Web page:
My daughter taught five year olds at church yesterday, which necessitated bravery she never expected to need in a church basement.
“Mom—I had to kill a spider today! Myself! Those little kids were watching me, and I had to be the big girl. But . . . I. Killed. A. Spider!”
If you knew child #3, you would know that’s a level of bravery somewhere between getting in a shark tank and taking a bullet for her mother. I’m not going to speculate on which of those would be easier.
It made me remember my own moment of bravery beyond expectation.
For twenty-some years, I was a baby about needles. No, not a baby. Babies may scream, but they’re basically immobile passive creatures. I, on the other hand, was the only kid to kick the doctor giving me a measles shot so hard he had to do it again. I suspect some level of spite may have been involved in his do-over.
I whimpered, whined, crawled under exam tables, and clasped my arms together like an armadillo facing a jaguar rather than have a single needle prick. Let me tell you, it’s a tough squeeze to get under one of those tables when you’re almost thirty.
Until the day I went to get my blood drawn and toted along my little girl. Not quite two, child #1 watched as I rolled up my sleeve and prepared to be the last gladiator standing. As I saw the nurse approach me with the needle of doom, I had one of those parent moments. I realized what would happen if I dissolved in terror. She would, too.
She would never understand that it was a momentary terror for me that would be over quickly. She would only know that mommy was scared out of her mind and, seeing that, she would assume the worst. She would know, in her little on-year-old mind, that these people were torturing mommy, and the end of the world was at hand. Terrified as I was of needles, one thing that morning was far more important to me. Not to cause my little girl terror of her own.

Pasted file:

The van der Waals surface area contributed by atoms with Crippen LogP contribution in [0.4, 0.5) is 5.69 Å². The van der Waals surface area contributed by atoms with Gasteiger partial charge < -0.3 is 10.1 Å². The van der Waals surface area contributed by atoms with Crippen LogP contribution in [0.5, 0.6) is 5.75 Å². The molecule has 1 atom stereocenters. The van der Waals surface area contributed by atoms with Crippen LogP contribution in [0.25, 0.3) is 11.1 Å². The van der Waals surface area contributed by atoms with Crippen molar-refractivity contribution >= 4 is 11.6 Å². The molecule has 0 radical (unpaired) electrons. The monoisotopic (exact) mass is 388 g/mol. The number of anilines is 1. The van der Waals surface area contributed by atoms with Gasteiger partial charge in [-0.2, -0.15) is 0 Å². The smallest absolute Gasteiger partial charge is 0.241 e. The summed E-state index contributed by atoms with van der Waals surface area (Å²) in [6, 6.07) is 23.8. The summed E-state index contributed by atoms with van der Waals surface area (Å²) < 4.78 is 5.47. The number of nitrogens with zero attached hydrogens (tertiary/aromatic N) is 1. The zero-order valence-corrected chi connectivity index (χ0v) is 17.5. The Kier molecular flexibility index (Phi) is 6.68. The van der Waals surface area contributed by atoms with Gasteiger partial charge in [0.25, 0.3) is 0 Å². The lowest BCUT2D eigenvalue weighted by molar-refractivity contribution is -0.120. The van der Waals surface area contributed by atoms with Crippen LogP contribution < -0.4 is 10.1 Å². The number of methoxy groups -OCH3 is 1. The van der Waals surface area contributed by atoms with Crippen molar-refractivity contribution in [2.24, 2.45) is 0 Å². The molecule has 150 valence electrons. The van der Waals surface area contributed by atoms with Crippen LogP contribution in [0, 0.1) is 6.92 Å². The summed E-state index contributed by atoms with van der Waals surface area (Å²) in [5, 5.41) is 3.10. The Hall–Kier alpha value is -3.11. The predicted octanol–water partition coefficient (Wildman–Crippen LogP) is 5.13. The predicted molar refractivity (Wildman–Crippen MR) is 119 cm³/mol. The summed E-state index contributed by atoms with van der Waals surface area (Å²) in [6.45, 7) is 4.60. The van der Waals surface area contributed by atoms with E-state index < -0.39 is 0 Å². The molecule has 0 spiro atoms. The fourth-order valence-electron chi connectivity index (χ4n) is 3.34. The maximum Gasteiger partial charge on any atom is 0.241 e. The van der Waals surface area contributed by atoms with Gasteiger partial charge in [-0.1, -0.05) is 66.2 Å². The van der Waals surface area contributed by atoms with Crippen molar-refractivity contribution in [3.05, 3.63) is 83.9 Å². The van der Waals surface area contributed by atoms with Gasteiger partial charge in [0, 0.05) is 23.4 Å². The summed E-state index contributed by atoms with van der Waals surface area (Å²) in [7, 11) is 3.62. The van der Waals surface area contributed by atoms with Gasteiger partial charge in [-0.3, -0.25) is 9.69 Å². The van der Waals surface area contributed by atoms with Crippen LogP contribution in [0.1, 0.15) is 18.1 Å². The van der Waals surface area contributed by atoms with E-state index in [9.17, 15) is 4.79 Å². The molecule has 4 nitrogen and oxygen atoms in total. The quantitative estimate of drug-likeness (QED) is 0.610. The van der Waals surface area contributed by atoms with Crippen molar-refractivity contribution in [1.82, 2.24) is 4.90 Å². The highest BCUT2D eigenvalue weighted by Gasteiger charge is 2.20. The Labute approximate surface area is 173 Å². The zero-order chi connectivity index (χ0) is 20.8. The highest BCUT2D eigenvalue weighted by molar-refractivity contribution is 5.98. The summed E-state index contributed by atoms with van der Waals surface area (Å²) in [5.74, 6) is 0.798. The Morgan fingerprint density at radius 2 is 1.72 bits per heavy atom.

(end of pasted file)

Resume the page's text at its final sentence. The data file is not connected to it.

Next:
I had to be the big girl. I had to face that needle without flinching and not let her see the fear. (If this, incidentally, is where she got her strange fascination with phlebotomy, I claim no responsibility.)
I had given no thought until that morning to the effect my fears might have on others. Since then, I’ve given it a lot of thought. You have to when you’ve got three kids watching you. If you fear, they fear, and I did not want that crippling my baby girls. Not that I’ve been a textbook example. Ask them how I feel about making phone calls or talking to strangers. They know. Some things you just can’t hide.
So the question today is—who’s watching you when you don’t know it? Who’s taking his or her cues by what you run from? Or, possibly, what you kick and scream and dive under tables to get way from? Someone is.
That made me sit up straight and smile through the fear, and you know what? That stupid fear of needles disappeared. Because when you stop allowing yourself to anticipate something in terror, it almost always loses its power. Which was a good thing, because between three kids, a thyroidectomy, and a kidney transplant, Iv’e been stuck with needles approximately 90 million times since then. Diving under that many tables is not an option.
I suspect my daughter will kill a few more spiders in her lifetime, and now she knows she can. Someone was watching her, and she needed to put them first in that moment.
I hope realizing that someone is watching you deal with the things you fear helps you sit up a little straighter today and smile through it. It works—I promise.